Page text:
The warnings of blackouts provoked by the imminent closure of the Hazelwood brown coal generator in Victoria– already so prevalent on right wing blogs, the Murdoch media and the ABC – reached fever pitched proportions on Thursday.
Fairfax Media led the front page of The Age newspaper (see image right) with an “exclusive” story that warned of 72 days of potential blackouts across the state over the next two summers.
“Victoria’s energy security has been thrown into question, with the state facing an unprecedented 72 days of possible power supply shortfalls over the next two years following the shutdown of the Hazelwood plant next week,” the story by Josh Gordon begins.
And how does it come to this breathless conclusion? Fairfax, like other media, such as the ABC’s political editor, Chris Uhlmann, is basing the forecasts of blackouts on this graph that appears on the website of the Australian Energy Market Operator.
It purports to show – in the light red at the top – the periods when Victoria could face a shortfall of supply. The graph for South Australia is even more dramatic. But is that really what is says? Blackouts all summer?
Not at all, says the AEMO – a reply they would happily give anyone who bothered to ask.
It actually shows the most extreme demand scenarios that it can think of – a one in ten year likelihood in this case – and graphs that over and above what it considers to be the “average” supply. Repeat. That is average supply, not total supply available.
Assuming this would lead to blackouts is a bit like saying that someone who walks to the ocean edge at low tide risks getting wet when the tide comes in, and they don’t move.
There is plenty of excess capacity that can meet that demand. This graph, is a section known as its Mtpasa forecasts, is basically a heads up that the tide will come in, and generator owners might want to think about maintenance planning, switching them on etc etc, to take it into account.
One source, who said he talked to Fairfax journalists “at length” trying to explain the graph, described the news story as “unbelievable”. But he also criticised AEMO for publishing a graph without any explanation of what it might mean.
Here is what the AEMO’s 50% demand scenario looks like for the same period. It shows a significant reduction in expected demand, which would be easily covered, even by “average” supply.
And here is an historical look at the last two months, plotting its 10 per cent probability demand with its 50 per cent probability demand, and what actually occurred.
AEMO says its “bible” on actual predictions of supply shortfalls is its Electricity Statement of Opportunities (ESOO), last released in November 2016, after the announced closure of Hazelwood, which can supply up to 20 per cent of the state’s demand.
It said then that some issues may arise, if the rest of the market did absolutely nothing. But if they walked back from ocean edge at low tide, or in this case actually increase generation from existing plants, as they would be expected to do, then there would be no issues.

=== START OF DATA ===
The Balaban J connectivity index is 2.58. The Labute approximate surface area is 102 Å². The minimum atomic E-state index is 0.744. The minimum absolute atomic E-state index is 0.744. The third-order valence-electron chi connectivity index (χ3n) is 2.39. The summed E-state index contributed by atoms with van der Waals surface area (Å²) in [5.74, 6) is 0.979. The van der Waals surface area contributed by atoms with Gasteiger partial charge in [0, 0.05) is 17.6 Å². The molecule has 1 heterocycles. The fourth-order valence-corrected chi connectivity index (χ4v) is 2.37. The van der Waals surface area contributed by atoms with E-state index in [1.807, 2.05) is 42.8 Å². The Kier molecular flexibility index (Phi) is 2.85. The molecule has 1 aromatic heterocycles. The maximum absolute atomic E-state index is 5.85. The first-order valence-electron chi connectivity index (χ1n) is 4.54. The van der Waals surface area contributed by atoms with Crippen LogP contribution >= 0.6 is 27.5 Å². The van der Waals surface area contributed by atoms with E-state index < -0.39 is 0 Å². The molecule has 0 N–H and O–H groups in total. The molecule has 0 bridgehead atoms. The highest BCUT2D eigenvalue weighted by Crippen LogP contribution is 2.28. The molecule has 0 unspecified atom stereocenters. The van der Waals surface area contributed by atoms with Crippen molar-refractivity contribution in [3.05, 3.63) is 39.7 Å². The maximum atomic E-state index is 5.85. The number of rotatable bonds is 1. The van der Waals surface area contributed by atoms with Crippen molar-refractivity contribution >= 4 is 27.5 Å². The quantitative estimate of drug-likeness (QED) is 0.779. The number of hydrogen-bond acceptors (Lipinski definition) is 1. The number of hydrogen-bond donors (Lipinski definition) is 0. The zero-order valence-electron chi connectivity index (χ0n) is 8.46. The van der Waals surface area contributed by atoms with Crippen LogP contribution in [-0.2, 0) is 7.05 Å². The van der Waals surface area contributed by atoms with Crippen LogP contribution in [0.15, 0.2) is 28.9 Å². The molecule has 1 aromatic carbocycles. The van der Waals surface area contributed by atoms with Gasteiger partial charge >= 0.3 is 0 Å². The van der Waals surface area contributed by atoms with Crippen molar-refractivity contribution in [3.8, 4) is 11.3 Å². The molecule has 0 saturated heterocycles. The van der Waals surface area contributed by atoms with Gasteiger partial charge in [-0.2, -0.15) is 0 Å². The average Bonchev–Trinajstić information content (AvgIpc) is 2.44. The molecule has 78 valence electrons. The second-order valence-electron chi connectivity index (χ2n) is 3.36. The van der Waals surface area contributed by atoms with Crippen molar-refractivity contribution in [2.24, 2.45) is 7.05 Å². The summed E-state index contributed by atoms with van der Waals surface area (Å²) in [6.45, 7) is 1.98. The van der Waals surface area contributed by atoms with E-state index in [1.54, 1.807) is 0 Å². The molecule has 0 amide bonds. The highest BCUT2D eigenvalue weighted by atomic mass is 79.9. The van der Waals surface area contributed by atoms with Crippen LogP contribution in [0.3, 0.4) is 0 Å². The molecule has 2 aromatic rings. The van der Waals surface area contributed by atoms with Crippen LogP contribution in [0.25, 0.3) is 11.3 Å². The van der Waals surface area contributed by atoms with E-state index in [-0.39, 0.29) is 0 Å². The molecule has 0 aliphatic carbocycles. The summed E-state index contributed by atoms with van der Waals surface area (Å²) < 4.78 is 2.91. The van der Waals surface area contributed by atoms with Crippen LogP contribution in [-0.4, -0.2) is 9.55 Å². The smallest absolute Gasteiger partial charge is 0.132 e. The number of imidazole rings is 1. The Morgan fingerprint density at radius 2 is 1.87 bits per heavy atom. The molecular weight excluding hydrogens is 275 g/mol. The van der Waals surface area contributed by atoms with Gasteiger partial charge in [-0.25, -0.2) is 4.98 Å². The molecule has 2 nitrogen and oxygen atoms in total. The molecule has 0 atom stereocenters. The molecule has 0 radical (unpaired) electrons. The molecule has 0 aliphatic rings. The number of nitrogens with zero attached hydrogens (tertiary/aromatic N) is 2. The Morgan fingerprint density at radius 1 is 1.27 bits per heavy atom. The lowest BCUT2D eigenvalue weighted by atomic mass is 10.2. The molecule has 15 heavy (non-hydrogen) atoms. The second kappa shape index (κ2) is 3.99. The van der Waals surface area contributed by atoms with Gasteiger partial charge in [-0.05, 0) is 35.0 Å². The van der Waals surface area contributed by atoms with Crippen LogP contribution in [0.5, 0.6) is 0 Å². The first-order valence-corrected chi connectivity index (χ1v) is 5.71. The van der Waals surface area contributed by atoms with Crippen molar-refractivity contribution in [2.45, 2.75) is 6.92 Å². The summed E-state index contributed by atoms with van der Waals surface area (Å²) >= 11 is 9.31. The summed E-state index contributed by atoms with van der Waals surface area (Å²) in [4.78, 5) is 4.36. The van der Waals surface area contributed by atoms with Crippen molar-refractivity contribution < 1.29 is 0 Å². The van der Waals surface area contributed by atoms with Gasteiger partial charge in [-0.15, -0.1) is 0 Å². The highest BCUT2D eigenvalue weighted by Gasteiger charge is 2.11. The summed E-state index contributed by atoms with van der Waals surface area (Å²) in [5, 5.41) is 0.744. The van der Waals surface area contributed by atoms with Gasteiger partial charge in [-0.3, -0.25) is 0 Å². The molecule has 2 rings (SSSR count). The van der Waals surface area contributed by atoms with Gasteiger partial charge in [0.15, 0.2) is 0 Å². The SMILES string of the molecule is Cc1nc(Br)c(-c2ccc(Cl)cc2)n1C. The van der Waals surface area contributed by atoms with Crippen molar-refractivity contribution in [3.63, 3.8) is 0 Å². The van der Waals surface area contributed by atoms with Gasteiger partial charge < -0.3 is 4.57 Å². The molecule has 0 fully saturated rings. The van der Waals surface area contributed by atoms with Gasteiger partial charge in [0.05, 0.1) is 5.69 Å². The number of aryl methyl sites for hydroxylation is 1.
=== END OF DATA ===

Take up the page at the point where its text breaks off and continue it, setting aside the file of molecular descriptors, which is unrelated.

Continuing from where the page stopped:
As this graph shows, the forecasts of supply adequacy, with a market response, remains well within the guidelines.
Does this guarantee that there will be no blackouts? Not at all, because there’s no telling what sort of storms may occur that could bring down networks, or yet more failures of baseload fossil fuel plants.
Nor can we predict what the big generation companies will do, given that the market rules effectively allow them to manipulate prices by withdrawing capacity and playing what Spark Infrastructure – the owner of two of Victoria’s electricity networks – calls the “scarcity game”.
In its submission to the Finkel Review, Spark accuses fossil fuel generators of deliberately withholding capacity to push prices up. This puts the grid at risk. Often times, in NSW and in South Australia, the gas generators have failed when needed.
South Australia knows this well. In the recent heat wave, Engie, the company that also owns Hazelwood, chose not to fire up its Pelican Point gas plant, leaving tens of thousands of households and businesses, including many of its own customers, without power.
This is what is frustrating the South Australian government. The decision to put “profits before people” as premier Jay Weatherill described it last week, is behind their decision to build an emergency back up generator to fill in the gaps when the private sector refuses to do so.
Meanwhile, the idiotic and ignorant reporting in the mainstream media is allowing the fossil fuel generators and their protectors in the Coalition to blind public perceptions with complete nonsense. Fake news indeed.
For further reading about media’s recent performance..
Giles Parkinson is a journalist of 30 years experience, a former Business Editor and Deputy Editor of the Financial Review, a columnist for The Bulletin magazine and The Australian, and the former editor of Climate Spectator.